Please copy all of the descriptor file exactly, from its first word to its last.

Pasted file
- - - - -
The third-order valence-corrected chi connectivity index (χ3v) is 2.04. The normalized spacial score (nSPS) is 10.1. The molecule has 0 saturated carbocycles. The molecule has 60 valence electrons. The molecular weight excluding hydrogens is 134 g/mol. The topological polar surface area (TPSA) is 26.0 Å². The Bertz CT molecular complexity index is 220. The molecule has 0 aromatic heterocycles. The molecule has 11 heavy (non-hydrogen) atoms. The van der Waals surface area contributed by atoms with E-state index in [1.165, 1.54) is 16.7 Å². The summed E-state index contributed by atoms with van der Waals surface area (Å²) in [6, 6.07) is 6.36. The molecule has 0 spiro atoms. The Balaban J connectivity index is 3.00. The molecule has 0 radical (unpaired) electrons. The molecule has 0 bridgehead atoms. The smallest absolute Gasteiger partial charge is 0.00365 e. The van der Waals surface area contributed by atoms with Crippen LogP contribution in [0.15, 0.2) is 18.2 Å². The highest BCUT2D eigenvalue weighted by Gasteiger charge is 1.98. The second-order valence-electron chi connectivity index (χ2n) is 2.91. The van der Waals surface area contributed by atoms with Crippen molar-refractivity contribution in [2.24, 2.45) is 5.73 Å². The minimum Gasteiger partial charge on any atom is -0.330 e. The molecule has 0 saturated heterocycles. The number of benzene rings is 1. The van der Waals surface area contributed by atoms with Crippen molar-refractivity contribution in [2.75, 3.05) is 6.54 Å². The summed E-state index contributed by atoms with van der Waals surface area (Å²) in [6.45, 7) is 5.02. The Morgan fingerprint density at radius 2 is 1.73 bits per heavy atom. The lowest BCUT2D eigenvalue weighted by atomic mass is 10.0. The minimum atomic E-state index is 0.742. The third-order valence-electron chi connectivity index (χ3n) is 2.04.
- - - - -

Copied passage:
The third-order valence-corrected chi connectivity index (χ3v) is 2.04. The normalized spacial score (nSPS) is 10.1. The molecule has 0 saturated carbocycles. The molecule has 60 valence electrons. The molecular weight excluding hydrogens is 134 g/mol. The topological polar surface area (TPSA) is 26.0 Å². The Bertz CT molecular complexity index is 220. The molecule has 0 aromatic heterocycles. The molecule has 11 heavy (non-hydrogen) atoms. The van der Waals surface area contributed by atoms with E-state index in [1.165, 1.54) is 16.7 Å². The summed E-state index contributed by atoms with van der Waals surface area (Å²) in [6, 6.07) is 6.36. The molecule has 0 spiro atoms. The Balaban J connectivity index is 3.00. The molecule has 0 radical (unpaired) electrons. The molecule has 0 bridgehead atoms. The smallest absolute Gasteiger partial charge is 0.00365 e. The van der Waals surface area contributed by atoms with Crippen LogP contribution in [0.15, 0.2) is 18.2 Å². The highest BCUT2D eigenvalue weighted by Gasteiger charge is 1.98. The second-order valence-electron chi connectivity index (χ2n) is 2.91. The van der Waals surface area contributed by atoms with Crippen molar-refractivity contribution in [2.24, 2.45) is 5.73 Å². The minimum Gasteiger partial charge on any atom is -0.330 e. The molecule has 0 saturated heterocycles. The number of benzene rings is 1. The van der Waals surface area contributed by atoms with Crippen molar-refractivity contribution in [2.75, 3.05) is 6.54 Å². The summed E-state index contributed by atoms with van der Waals surface area (Å²) in [6.45, 7) is 5.02. The Morgan fingerprint density at radius 2 is 1.73 bits per heavy atom. The lowest BCUT2D eigenvalue weighted by atomic mass is 10.0. The minimum atomic E-state index is 0.742. The third-order valence-electron chi connectivity index (χ3n) is 2.04.